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Q: Will I be deported for a DWI conviction?

A: It depends on your status. An undocumented (“illegal”) person will be placed in deportation (removal) proceedings at some point. A person with a green card will have some difficulty with the naturalization process and will need to prove 5 years of good moral character after their DWI conviction in a municipal court.

Q: So what happens if I am arrested for a DWI and I have no status in the United States (“illegal person”)?
  • If you are an undocumented person living in the United States, a conviction for a DWI offense is considered a misdemeanor by the federal immigration law; it is quasi-criminal even though it is a traffic offense in the New Jersey municipal courts. This is because of the potential penalties of loss of license and term of imprisonment involved
  • As an undocumented person living in the United States, you are absolutely exposed to being placed in deportation proceedings even if it is your first conviction for a DWI. Many times, ICE (Immigration and Customs Enforcement) Officers do not pick the undocumented person at the time of the arrest for the DWI incident. Instead, they will wait for some time after the conviction in the municipal court to detain the undocumented individual.
  • The undocumented person with a DWI conviction might be picked up at their home, at their place of employment or after another motor vehicle incident occurs.




Q: Why did I receive a 2-year green card and a Permanent green card?

A: A conditional alien resident is someone who is petitioned by their US Citizen Spouse. They are provided with a 2-year green card because of two reasons: 1) they were married to a US Citizen for less than two years at the time of their adjustment of status interview; the interview is done at one of the USCIS (United States Citizenship and Immigration Services) local field offices; and 2) there was no child(ren) born of the marriage.

Q: When should I file for the removal of the conditions?

A: A conditional green card holder should file for the removal of the conditions via Form I-751 within the 90-day period before the expiration of their green card.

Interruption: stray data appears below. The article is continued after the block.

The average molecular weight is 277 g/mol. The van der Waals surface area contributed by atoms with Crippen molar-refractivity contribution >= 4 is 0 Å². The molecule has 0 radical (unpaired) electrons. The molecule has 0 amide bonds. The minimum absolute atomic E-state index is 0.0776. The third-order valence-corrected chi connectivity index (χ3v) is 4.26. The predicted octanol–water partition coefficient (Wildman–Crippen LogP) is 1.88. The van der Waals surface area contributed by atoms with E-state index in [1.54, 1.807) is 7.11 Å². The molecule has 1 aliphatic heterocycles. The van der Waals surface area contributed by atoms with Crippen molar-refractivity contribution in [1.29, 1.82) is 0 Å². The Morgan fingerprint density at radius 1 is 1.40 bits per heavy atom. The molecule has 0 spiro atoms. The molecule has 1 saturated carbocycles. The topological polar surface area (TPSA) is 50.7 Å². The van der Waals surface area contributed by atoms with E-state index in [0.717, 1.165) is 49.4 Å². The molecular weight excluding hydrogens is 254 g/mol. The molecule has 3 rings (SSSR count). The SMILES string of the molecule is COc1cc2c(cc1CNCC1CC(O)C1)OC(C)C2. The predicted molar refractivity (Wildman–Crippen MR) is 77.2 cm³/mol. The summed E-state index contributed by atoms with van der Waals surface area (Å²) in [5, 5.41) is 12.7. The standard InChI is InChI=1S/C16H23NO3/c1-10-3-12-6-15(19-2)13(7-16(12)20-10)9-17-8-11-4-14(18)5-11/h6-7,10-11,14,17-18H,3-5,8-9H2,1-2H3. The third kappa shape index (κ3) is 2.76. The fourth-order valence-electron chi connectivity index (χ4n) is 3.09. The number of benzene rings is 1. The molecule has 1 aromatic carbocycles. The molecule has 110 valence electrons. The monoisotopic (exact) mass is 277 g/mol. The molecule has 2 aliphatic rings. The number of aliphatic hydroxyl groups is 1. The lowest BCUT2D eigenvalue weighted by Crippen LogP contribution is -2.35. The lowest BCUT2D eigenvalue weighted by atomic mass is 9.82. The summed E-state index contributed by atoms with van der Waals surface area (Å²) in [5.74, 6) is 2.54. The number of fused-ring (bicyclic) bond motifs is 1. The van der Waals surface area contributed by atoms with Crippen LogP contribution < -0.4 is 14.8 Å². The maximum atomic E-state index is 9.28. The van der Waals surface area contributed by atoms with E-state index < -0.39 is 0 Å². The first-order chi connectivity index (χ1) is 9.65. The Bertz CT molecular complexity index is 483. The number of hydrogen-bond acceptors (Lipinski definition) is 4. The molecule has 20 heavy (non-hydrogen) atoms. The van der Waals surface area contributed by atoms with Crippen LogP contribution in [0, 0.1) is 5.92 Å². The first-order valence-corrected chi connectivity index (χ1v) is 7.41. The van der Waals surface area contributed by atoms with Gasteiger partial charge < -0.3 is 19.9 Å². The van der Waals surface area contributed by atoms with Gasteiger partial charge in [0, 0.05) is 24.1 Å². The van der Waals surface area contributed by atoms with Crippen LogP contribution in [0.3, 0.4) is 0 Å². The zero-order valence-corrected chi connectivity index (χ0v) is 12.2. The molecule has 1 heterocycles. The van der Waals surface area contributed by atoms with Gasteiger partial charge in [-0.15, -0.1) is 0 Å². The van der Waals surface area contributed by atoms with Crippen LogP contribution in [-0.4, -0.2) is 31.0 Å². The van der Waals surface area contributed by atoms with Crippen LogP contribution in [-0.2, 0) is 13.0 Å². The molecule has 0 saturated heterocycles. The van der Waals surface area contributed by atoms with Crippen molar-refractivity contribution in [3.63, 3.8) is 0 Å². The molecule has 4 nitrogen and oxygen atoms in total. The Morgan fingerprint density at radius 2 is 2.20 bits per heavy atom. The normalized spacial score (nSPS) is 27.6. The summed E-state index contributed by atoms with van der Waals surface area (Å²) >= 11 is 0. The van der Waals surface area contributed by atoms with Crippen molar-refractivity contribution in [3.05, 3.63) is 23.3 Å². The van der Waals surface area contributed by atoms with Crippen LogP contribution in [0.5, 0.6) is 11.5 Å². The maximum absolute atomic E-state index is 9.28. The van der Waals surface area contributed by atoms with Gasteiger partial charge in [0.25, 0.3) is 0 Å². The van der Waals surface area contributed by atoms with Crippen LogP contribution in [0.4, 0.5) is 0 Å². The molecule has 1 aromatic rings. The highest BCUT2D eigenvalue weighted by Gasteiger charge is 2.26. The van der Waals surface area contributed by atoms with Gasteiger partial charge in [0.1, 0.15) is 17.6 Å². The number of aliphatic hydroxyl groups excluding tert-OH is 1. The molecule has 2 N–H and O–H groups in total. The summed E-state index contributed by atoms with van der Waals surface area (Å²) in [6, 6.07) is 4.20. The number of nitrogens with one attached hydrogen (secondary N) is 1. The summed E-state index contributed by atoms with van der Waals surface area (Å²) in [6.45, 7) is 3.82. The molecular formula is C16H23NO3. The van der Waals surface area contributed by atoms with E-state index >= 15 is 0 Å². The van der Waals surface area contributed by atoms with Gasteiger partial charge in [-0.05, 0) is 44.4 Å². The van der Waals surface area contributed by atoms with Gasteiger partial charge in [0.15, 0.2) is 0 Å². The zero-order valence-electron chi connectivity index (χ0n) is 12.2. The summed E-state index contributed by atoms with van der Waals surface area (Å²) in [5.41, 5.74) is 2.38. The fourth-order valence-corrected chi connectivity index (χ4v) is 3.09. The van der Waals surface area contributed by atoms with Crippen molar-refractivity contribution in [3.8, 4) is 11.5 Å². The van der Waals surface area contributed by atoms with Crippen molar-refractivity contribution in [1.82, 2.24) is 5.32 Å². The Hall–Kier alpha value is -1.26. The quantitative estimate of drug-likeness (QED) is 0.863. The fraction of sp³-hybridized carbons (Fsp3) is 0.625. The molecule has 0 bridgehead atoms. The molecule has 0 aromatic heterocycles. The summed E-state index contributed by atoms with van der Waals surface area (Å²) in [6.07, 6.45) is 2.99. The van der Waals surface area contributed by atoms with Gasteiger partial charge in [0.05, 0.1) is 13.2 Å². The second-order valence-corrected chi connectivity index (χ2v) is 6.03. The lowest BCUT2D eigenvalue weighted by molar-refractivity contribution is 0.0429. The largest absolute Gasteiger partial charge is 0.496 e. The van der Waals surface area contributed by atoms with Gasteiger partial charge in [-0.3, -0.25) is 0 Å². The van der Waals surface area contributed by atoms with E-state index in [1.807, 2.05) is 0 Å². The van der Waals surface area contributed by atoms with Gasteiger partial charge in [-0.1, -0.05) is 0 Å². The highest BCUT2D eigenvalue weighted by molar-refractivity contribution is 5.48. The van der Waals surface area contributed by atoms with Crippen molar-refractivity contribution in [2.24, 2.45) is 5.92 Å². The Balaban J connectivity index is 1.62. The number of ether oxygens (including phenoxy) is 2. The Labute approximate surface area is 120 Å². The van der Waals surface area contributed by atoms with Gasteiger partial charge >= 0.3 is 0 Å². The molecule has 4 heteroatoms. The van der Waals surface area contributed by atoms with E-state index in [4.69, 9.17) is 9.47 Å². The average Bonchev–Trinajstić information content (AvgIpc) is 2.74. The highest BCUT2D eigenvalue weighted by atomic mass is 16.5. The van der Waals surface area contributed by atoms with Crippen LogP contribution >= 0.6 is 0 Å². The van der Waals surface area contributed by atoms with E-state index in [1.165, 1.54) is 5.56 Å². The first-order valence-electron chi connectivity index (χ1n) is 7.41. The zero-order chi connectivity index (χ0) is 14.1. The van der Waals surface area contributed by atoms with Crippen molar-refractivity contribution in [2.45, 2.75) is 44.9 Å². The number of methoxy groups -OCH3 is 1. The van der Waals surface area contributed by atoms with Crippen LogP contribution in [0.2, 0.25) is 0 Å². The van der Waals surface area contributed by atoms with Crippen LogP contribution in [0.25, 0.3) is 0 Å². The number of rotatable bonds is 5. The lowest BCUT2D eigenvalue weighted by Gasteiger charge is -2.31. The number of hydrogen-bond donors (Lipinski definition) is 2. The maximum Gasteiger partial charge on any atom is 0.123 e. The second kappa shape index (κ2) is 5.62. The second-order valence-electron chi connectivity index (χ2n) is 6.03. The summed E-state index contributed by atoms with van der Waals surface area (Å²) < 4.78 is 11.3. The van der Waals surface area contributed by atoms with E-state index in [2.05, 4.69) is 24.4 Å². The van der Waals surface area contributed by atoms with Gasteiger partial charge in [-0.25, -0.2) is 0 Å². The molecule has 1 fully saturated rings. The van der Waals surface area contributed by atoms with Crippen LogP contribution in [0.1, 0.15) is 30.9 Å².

Q: Why do I need to file form I-751 and how long is the process?

A:  It is necessary to prove by a preponderance of the evidence to USCIS that the Alien and US Citizen Spouse still have a bona fide marriage. This means that the couple must prove the existence of joint documents where their lives together are co-mingled. The federal immigration laws are very strict and require showing of a traditional view of marriage where the couple has proofs of income tax returns, bank accounts, life insurance, health insurance and auto insurance policies together, including other proofs, such as utilities and rent or mortgage payments.

Q: What happens if I do not have all the proofs that USCIS requires?

A:  If you do not have all of the proofs required to satisfy USCIS, the Immigration Office may send you a Request for Evidence or schedule you for a secondary interview to prove the validity of the marriage. Alternatively, if the conditional green card holder is separated from his or her US Citizen Spouse, they can file Form I-751 via a good faith waiver and/or hardship.




Q: What is good moral character?

A: A green card holder who wants to become a US Citizen must go through the naturalization process and is required to show five years of good moral character prior to the filing of their Form N-400, Application for Naturalization. Good moral character means that you have not been convicted of any major motor vehicle violations or criminal charges and are otherwise a person in good standing in your community.

Q: What if I have a conviction for DWI?

A: A conviction for DWI is considered a misdemeanor for federal immigration law purposes. Thus, the individual seeking to be naturalized to US Citizenship will have to prove rehabilitation, which means he or she will need to prove to the interviewing Immigration Services Officer that they are involved in community service, not a danger to the community and that their friends and relatives can vouch for their good moral character.

Q: What else happens at the Naturalization Interview?

A: While the naturalization process should be a happy one for the applicant, it can also bring up issues from the past. The N-400 form asks a series of questions dealing with the applicant’s immigration and criminal history. The Form has been expanded over the years to a 21-page form to date. Immigration Services Officers have complete discretion to evaluate the green card holder’s complete history. As an example, this means that the interviewing Officer can delve into any and all visa applications filed at the various US Embassies in the applicant’s home country to draw out past immigration fraud. This also means that the applicant’s criminal history will be reviewed extensively and the Officer will expect certified dispositions and arrest reports for all related incidents and encounters with local police officers and detention issues.